What is Mens Health or Male Pelvic Health Physiotherapy?
Pelvic Floor Therapy For Men
What is a Pelvic Floor Dysfunction?
Pelvic floor dysfunction occurs when the muscles of the region are no longer functioning in an optimal state. In some cases, the muscles feel contracted or painful, and the dysfunction can lead to very real symptoms that are potentially life-altering. Indeed, the most intimate and private activities can become painful, impaired, or embarrassing.
In other cases, muscles may be weak causing various kinds of incontinence or even erectile dysfunction. Whether too tight or too weak, pelvic floor dysfunction can cause quality of life issues for those affected. Understanding what is happening, and knowing where to go for help, is a key component to the effective treatment of pelvic floor dysfunction in men.
What Causes Pelvic Floor Dysfunction in Men?
Sometimes, increased pressure on the pelvic floor can cause some level of pelvic floor dysfunction. For instance, prolonged sitting from extended computer work, or long bicycling rides, can affect the pelvic floor and cause tightness that impacts function.
Additionally, stress, inflammation, or bacteria can be factors in male pelvic floor dysfunction. Direct trauma or injury can cause these muscles to tighten, or retract, leading to significant issues with the pelvic floor.
On the other hand, pelvic floor weakness can develop due to heavy lifting, chronic coughing, or repetitive straining for bowel movements. Any activities that increase intra-abdominal pressure can potentially lead to a stretching or weakening of the sling in the pelvic floor.
What Are Some of the Common Signs of Pelvic Floor Dysfunction in Men?
Different men can present with different symptoms when experiencing pelvic floor dysfunction. Some men may notice difficulty with urination and find it challenging to start the urine stream or to get a feeling of complete emptiness in their bladder. Urine flow may be weak, or there may be a need to get up multiple times a night to void.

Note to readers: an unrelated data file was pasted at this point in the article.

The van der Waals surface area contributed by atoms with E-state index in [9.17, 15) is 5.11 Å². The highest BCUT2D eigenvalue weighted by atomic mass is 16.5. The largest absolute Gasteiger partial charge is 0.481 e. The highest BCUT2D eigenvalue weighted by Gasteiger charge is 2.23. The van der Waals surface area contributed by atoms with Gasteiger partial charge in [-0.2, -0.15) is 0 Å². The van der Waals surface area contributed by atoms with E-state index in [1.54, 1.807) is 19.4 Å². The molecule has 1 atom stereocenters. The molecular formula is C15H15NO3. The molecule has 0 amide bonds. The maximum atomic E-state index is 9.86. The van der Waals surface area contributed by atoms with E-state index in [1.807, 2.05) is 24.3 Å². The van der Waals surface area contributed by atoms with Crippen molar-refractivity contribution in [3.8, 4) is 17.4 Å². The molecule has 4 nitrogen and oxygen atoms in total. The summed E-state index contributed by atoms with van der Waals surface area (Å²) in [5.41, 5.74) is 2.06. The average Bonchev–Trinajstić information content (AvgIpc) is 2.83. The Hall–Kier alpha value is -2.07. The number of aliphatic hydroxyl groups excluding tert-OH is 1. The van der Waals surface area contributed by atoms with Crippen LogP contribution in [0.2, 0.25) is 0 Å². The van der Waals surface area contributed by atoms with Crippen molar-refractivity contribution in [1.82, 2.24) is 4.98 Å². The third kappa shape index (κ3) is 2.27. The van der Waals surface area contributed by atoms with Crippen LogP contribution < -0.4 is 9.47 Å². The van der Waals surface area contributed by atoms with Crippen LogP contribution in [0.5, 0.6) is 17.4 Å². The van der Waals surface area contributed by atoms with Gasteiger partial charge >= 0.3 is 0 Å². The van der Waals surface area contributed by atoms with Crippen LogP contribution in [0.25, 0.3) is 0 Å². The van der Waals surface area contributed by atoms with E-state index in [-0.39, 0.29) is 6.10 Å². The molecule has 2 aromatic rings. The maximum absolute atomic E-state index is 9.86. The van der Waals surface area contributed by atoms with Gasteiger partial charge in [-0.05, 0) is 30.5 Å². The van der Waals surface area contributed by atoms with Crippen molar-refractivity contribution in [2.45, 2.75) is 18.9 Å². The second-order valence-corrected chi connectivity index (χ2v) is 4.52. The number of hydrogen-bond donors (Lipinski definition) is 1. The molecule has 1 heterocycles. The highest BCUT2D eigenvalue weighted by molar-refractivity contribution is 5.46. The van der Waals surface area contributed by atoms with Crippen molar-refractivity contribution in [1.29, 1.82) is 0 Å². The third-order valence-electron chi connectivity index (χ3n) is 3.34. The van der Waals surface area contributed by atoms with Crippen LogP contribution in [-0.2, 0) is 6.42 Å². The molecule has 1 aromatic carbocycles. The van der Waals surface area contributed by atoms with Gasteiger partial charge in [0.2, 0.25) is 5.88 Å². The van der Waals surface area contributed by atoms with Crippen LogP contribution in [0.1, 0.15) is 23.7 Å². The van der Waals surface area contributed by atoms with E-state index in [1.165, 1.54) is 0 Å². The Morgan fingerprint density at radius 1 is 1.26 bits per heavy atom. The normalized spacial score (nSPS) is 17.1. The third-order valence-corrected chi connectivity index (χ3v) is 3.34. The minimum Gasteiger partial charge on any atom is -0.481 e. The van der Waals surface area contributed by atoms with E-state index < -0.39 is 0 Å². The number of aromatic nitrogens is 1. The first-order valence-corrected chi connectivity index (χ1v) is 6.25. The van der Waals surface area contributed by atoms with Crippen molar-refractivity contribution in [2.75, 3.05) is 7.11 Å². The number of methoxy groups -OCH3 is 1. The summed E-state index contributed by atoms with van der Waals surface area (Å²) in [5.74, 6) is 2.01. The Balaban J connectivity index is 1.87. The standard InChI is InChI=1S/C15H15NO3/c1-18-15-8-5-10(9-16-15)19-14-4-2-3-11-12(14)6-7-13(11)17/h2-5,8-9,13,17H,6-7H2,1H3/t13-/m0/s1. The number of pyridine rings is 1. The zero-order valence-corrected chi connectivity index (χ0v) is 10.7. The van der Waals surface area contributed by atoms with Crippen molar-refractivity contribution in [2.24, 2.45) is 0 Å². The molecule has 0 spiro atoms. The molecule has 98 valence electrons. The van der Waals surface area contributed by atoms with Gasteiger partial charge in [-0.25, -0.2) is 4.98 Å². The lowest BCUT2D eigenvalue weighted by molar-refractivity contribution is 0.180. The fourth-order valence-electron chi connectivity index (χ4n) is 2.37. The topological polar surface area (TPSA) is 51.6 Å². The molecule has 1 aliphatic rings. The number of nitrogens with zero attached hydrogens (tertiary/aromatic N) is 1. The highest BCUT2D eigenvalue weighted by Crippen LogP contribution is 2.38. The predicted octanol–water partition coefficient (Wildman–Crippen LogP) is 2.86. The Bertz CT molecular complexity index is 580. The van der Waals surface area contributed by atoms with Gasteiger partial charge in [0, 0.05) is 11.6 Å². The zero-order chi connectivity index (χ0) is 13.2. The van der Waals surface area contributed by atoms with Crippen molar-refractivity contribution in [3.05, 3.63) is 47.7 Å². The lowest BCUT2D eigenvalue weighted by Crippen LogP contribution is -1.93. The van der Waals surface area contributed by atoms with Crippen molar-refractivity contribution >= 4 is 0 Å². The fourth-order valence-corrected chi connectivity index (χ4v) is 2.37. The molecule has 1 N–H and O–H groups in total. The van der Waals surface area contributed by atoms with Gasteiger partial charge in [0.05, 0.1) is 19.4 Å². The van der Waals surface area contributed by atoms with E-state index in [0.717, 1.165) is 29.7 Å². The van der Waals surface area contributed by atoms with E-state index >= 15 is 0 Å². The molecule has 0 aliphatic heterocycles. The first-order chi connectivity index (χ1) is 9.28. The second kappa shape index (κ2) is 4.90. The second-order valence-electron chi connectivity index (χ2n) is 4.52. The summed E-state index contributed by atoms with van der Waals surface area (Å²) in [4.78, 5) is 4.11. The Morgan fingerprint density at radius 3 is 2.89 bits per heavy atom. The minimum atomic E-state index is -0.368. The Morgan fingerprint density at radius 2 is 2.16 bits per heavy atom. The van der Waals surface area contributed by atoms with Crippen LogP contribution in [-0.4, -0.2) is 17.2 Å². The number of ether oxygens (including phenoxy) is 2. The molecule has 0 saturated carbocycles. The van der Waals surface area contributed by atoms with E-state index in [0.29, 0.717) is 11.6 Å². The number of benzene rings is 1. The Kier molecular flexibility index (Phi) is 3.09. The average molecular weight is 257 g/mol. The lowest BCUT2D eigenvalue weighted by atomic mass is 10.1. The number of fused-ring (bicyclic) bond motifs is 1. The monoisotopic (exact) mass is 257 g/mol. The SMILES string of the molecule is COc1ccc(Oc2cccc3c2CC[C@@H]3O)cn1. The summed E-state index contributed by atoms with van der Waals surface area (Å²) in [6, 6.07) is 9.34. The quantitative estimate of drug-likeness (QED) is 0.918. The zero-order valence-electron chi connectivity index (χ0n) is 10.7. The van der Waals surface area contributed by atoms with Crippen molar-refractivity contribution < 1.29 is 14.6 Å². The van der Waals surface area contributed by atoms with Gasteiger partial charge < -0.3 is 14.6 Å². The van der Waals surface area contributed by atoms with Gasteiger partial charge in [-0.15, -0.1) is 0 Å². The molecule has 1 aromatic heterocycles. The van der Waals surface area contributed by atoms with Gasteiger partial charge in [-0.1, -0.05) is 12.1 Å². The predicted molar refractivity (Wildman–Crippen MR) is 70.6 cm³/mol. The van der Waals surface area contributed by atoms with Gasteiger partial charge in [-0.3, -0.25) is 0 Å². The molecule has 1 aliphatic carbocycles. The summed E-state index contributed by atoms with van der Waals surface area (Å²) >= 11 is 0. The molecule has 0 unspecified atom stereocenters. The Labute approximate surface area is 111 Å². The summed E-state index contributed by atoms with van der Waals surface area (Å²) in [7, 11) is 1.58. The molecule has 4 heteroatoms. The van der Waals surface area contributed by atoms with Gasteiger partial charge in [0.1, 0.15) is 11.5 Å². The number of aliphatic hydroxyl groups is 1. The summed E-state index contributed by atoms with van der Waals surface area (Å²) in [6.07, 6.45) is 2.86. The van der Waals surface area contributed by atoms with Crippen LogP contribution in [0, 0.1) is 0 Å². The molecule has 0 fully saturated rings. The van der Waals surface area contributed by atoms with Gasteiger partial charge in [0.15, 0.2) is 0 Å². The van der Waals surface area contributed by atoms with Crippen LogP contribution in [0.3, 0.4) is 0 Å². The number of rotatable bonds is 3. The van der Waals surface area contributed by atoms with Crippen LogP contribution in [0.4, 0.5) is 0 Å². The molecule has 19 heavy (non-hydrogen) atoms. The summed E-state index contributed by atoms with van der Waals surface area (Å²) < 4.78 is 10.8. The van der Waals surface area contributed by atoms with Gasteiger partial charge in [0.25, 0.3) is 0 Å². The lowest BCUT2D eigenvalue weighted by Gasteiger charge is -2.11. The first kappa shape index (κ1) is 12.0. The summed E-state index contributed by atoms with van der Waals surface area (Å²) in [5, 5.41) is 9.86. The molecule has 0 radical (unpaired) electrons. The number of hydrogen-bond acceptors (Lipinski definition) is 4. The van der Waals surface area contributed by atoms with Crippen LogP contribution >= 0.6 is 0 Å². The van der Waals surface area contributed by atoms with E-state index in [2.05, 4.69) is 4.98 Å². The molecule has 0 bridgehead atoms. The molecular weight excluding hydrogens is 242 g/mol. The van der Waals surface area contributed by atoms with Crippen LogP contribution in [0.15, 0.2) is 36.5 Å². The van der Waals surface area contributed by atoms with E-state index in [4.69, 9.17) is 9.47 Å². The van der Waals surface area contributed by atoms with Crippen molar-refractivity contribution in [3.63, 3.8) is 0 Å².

Some men experience groin pain around the scrotum, testicles, or rectum and may complain of discomfort in sitting. The sensation of “sitting on a golf ball” is one sign of pelvic floor dysfunction. In other cases, there is pain during or after intercourse, or even just with an erection.
When the pelvic floor muscles are overly tight, constipation can occur, or a person might feel like they can’t ever quite complete their bowel movement. In general, problems with urination, bowel movements and/or sexual activity are all common red flags for dysfunction of the pelvic floor and warrant professional evaluation.
What to Expect During a Pelvic Floor Evaluation for Men?
The pelvic floor evaluation begins with a thorough review of medical history and a question-and-answer session to collect background information. This will involve questions on your bowel and bladder function. Usually, your physiotherapist will complete a general physical screening of your entire body as oftentimes, muscle imbalance in other areas may contribute to pelvic floor symptomology.
Next, you will remove your clothing on the lower part of your body and the physiotherapist will examine the pelvic floor visually. The therapist will perform an external palpation of the pelvic floor including around the pubic bone and sitting bones, to assess pelvic floor activity and inspect for any sign of dysfunction.
Finally, the therapist will perform an internal exam, usually with one gloved, lubricated finger inserted into the rectum to check the functioning of the muscles in the peri-rectal area. The physiotherapist may ask you to cough or contract muscles in this area to assess function. Your therapist will be checking in with you every step of the way to assess that you are comfortable with the exam, and in agreement to the assessment.